As for the general presentation of warnings at that time (during the 1970s), I don't believe most stations had live accounts ("wall-to-wall" coverage) as they now do, but that instead they typically would display a "Tornado Warning" slide every 5 or 10 minutes during the duration of a Tornado Warning and have a voiceover (perhaps also EBS activation later on). While I believe some stations took their artistic liberties with their weather (Severe Thunderstorm, Tornado, etc.) warning slides, I think the NWS had some standard slides they distributed to TV stations - while I believe there were different versions, they generally had a red background for Tornado Warnings. Here is a mockup I created of one of the Tornado Warning slide versions based on what I've seen online (although I haven't yet found any actual live recordings of this Tornado Warning slide) - does anyone who was alive and watching TV in the '70s recall having seen something like this?:

NWS 1970s Tornado Warning slide.jpeg
 
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Hello everybody,

I suppose it remains highly debatable whether the April 3, 1974 or April 27, 2011 tornado "super" outbreak was more violent, but as someone who was born in 1986 and therefore did not see the live developments of the 4/3/74 event in person I remain more fascinated by the first event. The aspect of the 1974 event that stands out to me is the fact that it covered larger territory extending south to north from Alabama to Ohio and Indiana. As for how it appeared on radar, I believe it was largely similar to the 2011 outbreak with a broad expanse of massive individual rotating supercells (from the primitive radar images available online).

Another aspect of 1970s meteorology that very much interests me is the broadcasting methods used for warnings. An interesting account I read from the Louisville tornado is that WDRB had "Presto the Clown", Bill Dopp, read the Tornado Warning for the 1974 tornado. Supposedly, upon having heard of the tornado/associated warning (which I believe occurred during his regularly-scheduled program, he became scared (naturally) and then said, "Boys and girls, I want you to find your parents and tell them to come to the television set. I have something very important to tell them!" and then he (or one of his colleagues) held up a "Tornado Warning" slide and he proceeded to read the warning. I'm not sure exactly what the slide looked like, but I believe it had a red background with the lettering "TORNADO WARNING" perhaps in black, or perhaps "TORNADO" was written in black lettering whereas "WARNING" was presented in white. Does anyone have any knowledge of this?

As for the general presentation of warnings at that time (during the 1970s), I don't believe most stations had live accounts ("wall-to-wall" coverage) as they now do, but that instead they typically would display a "Tornado Warning" slide every 5 or 10 minutes during the duration of a Tornado Warning and have a voiceover (perhaps also EBS activation later on). While I believe some stations took their artistic liberties with their weather (Severe Thunderstorm, Tornado, etc.) warning slides, I think the NWS had some standard slides they distributed to TV stations - while I believe there were different versions, they generally had a red background for Tornado Warnings. Here is a mockup I created of one of the Tornado Warning slide versions based on what I've seen online (although I haven't yet found any actual live recordings of this Tornado Warning slide) - does anyone who was alive and watching TV in the '70s recall having seen something like this?:

View attachment 24535

Yes, I don't remember the NOAA emblem on the bulletin banners specifically, but in Memphis during the 1970's, something similar to this would appear on the TV screen with an alert sound. Sometimes a broadcaster at the TV station would read the alert, but as I recall, often it was the NWS. These would appear for severe thunderstorm alerts also, including watches.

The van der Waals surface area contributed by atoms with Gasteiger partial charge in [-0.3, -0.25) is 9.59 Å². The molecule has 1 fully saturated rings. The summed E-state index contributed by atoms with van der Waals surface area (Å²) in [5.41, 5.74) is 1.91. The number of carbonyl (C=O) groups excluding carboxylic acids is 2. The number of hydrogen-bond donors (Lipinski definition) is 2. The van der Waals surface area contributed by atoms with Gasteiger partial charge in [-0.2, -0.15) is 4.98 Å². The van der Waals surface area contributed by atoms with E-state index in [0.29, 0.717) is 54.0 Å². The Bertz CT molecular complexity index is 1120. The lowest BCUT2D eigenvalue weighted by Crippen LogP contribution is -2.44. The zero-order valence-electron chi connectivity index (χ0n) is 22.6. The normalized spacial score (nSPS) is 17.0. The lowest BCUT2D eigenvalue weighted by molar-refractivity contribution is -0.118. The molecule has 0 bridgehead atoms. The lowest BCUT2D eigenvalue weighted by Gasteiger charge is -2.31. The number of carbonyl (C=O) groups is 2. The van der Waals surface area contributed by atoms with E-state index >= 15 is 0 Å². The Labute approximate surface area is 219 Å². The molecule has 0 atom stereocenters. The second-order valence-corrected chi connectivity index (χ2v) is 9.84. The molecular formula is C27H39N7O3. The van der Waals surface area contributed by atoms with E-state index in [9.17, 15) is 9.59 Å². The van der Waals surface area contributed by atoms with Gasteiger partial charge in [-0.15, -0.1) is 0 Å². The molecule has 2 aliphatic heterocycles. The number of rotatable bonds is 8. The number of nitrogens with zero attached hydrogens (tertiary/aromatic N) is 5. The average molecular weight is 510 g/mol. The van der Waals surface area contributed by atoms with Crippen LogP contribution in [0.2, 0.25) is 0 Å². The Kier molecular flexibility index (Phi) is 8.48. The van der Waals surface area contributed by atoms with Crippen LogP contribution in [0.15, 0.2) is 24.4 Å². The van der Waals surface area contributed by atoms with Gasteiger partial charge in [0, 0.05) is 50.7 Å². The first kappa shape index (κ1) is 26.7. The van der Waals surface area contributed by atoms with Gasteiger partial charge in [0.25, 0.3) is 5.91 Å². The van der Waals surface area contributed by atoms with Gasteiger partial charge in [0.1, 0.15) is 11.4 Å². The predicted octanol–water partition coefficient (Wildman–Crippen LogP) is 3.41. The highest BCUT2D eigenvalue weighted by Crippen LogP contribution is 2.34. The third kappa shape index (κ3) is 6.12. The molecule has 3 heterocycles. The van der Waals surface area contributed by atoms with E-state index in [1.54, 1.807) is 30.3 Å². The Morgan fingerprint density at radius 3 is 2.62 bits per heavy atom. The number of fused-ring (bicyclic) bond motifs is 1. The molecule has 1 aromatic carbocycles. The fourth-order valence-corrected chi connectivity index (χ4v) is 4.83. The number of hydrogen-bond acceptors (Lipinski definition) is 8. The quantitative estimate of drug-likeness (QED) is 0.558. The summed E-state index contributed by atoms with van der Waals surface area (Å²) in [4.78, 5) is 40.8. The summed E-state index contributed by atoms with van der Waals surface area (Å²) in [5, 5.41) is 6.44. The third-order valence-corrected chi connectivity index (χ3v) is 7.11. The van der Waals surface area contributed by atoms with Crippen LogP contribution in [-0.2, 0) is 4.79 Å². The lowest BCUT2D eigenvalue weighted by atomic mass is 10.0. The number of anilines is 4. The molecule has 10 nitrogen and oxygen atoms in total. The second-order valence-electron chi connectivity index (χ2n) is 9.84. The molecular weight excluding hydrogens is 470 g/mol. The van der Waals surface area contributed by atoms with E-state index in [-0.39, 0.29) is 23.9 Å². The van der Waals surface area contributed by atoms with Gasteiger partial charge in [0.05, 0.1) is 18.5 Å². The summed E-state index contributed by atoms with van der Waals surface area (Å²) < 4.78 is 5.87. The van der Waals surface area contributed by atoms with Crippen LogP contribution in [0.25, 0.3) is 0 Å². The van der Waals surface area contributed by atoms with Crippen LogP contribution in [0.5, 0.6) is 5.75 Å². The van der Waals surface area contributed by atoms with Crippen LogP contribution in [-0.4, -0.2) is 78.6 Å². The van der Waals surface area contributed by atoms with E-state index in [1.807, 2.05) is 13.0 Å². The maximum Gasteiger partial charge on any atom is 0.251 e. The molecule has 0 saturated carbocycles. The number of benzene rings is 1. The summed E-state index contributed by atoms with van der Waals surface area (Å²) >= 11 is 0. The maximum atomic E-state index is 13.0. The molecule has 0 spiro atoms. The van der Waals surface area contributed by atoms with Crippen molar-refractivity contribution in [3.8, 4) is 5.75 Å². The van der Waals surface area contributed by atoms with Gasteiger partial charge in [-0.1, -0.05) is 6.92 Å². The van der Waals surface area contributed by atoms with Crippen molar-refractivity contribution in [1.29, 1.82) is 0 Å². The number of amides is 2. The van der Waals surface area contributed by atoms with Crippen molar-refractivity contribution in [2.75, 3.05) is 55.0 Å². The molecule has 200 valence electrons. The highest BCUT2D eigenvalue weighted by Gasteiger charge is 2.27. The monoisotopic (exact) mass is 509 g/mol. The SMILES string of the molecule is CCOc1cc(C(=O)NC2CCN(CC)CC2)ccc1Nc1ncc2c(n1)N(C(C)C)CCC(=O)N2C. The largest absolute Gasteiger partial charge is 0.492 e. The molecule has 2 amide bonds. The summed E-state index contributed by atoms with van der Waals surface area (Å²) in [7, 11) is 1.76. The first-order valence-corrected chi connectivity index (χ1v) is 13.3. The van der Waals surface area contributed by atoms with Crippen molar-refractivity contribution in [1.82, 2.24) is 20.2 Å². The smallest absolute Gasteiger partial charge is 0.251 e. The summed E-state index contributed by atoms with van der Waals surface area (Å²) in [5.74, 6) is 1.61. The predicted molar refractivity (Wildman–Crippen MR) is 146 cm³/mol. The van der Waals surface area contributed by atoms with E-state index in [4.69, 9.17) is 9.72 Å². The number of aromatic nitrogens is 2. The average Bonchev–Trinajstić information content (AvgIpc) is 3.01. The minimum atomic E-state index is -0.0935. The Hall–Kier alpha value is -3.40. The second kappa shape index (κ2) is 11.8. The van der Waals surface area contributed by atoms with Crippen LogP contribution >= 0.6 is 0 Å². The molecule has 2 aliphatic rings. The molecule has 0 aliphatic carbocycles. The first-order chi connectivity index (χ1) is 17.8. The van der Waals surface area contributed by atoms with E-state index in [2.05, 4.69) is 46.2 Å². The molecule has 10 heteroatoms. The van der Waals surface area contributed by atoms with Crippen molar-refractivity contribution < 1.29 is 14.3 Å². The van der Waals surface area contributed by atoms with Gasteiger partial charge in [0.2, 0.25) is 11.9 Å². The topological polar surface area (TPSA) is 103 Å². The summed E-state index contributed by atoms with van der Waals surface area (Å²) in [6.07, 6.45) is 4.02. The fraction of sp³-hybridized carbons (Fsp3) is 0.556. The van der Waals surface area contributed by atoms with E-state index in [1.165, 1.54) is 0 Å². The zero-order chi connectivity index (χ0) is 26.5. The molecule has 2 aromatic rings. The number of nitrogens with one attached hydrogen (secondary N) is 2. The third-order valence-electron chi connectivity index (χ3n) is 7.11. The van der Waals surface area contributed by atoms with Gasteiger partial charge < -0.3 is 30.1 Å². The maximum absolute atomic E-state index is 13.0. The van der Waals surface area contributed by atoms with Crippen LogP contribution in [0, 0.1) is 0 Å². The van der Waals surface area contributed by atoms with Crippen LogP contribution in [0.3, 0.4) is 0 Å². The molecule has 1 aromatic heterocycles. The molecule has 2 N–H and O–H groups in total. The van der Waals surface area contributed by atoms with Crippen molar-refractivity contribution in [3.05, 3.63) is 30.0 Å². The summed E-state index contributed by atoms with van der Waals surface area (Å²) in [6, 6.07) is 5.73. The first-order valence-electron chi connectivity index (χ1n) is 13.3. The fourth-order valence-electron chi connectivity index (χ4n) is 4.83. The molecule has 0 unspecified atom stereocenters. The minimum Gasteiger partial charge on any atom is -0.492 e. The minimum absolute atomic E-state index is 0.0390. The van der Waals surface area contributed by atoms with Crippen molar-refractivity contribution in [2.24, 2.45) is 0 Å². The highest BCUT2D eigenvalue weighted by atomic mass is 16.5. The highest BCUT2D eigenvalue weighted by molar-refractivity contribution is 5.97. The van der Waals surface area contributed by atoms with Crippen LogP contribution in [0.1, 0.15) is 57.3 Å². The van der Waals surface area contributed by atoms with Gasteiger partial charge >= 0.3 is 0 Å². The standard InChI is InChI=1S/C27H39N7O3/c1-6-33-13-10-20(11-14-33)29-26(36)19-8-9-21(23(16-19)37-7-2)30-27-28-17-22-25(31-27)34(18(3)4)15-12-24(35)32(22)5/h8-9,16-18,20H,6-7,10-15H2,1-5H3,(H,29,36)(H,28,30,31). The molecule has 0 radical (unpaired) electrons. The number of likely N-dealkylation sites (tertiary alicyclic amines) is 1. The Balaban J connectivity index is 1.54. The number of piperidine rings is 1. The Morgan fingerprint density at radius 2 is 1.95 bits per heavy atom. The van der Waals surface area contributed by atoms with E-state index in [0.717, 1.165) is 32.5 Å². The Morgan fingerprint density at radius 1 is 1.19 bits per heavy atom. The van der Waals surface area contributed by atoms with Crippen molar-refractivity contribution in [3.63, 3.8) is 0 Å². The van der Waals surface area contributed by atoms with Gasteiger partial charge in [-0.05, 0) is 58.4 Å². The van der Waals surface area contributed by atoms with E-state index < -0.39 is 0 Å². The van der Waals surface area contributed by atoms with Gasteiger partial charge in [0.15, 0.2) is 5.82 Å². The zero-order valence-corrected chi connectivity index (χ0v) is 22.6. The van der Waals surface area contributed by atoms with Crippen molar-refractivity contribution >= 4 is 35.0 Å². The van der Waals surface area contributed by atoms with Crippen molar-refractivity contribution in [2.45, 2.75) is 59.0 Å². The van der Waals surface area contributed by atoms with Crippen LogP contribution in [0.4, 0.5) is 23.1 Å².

Tennie

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It's unfortunately hard to find old footage of severe weather coverage, especially from the earlier days of television. Sure, there is some footage that has managed to survive (for example, the live coverage of the 1964 Wichita Falls, TX, tornado), but most of the time the tendency was to usually tape over that coverage (videotape back then being fairly expensive, as well as the lack of consideration to the idea that anyone in the future would want to watch this stuff, has led to a lot of early television programs in general being unfortunately lost to the sands of time).

Thankfully, things have gotten better over the years with regards to the preservation of severe weather coverage (especially in the modern era of streaming media).
 

Furynado

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Yes, I don't remember the NOAA emblem on the bulletin banners specifically, but in Memphis during the 1970's, something similar to this would appear on the TV screen with an alert sound. Sometimes a broadcaster at the TV station would read the alert, but as I recall, often it was the NWS. These would appear for severe thunderstorm alerts also, including watches.
I see - thanks for the info! Do you remember how the alert tone sounded - e.g., did they use the EBS tone or something else? Also, would the background color for other bulletin types be different, or red as well? I've heard they typically used yellow for Severe Thunderstorm Warnings. However, I did find the following recording on YouTube of a Severe Thunderstorm Warning announcement from Omaha's KMTV from 1980 that used a red background:

 
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I see - thanks for the info! Do you remember how the alert tone sounded - e.g., did they use the EBS tone or something else? Also, would the background color for other bulletin types be different, or red as well? I've heard they typically used yellow for Severe Thunderstorm Warnings. However, I did find the following recording on YouTube of a Severe Thunderstorm Warning announcement from Omaha's KMTV from 1980 that used a red background:



I don't recall it necessarily being red, and I think each TV station had its own banners and maybe even alert sounds. They were different from Civil Defense alert sounds but similar. Definitely attention grabbing!